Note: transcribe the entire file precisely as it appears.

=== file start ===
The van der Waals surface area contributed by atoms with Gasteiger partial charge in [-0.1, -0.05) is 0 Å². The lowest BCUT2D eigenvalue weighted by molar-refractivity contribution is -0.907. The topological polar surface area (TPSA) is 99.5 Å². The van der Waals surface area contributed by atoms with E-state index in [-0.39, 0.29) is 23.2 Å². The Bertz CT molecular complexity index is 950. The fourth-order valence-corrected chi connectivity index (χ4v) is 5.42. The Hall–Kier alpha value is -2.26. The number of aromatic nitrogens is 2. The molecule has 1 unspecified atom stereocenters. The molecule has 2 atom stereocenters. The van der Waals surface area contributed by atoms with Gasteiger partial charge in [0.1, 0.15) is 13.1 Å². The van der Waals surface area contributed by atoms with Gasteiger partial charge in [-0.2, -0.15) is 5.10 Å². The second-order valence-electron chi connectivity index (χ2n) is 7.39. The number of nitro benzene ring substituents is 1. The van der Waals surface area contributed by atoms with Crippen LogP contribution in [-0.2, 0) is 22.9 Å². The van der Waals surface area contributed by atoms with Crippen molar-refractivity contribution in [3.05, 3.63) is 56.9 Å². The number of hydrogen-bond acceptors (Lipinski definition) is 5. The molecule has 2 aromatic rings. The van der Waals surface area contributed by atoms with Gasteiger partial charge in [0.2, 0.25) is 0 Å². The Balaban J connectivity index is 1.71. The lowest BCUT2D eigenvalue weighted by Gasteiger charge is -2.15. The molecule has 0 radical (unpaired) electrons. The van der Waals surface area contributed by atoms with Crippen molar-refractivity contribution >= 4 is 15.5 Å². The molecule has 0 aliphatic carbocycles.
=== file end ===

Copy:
The van der Waals surface area contributed by atoms with Gasteiger partial charge in [-0.1, -0.05) is 0 Å². The lowest BCUT2D eigenvalue weighted by molar-refractivity contribution is -0.907. The topological polar surface area (TPSA) is 99.5 Å². The van der Waals surface area contributed by atoms with E-state index in [-0.39, 0.29) is 23.2 Å². The Bertz CT molecular complexity index is 950. The fourth-order valence-corrected chi connectivity index (χ4v) is 5.42. The Hall–Kier alpha value is -2.26. The number of aromatic nitrogens is 2. The molecule has 1 unspecified atom stereocenters. The molecule has 2 atom stereocenters. The van der Waals surface area contributed by atoms with Gasteiger partial charge in [0.1, 0.15) is 13.1 Å². The van der Waals surface area contributed by atoms with Gasteiger partial charge in [-0.2, -0.15) is 5.10 Å². The second-order valence-electron chi connectivity index (χ2n) is 7.39. The number of nitro benzene ring substituents is 1. The van der Waals surface area contributed by atoms with Crippen LogP contribution in [-0.2, 0) is 22.9 Å². The van der Waals surface area contributed by atoms with Crippen molar-refractivity contribution in [3.05, 3.63) is 56.9 Å². The number of hydrogen-bond acceptors (Lipinski definition) is 5. The molecule has 2 aromatic rings. The van der Waals surface area contributed by atoms with Gasteiger partial charge in [0.2, 0.25) is 0 Å². The Balaban J connectivity index is 1.71. The lowest BCUT2D eigenvalue weighted by Gasteiger charge is -2.15. The molecule has 0 radical (unpaired) electrons. The van der Waals surface area contributed by atoms with Crippen molar-refractivity contribution >= 4 is 15.5 Å². The molecule has 0 aliphatic carbocycles.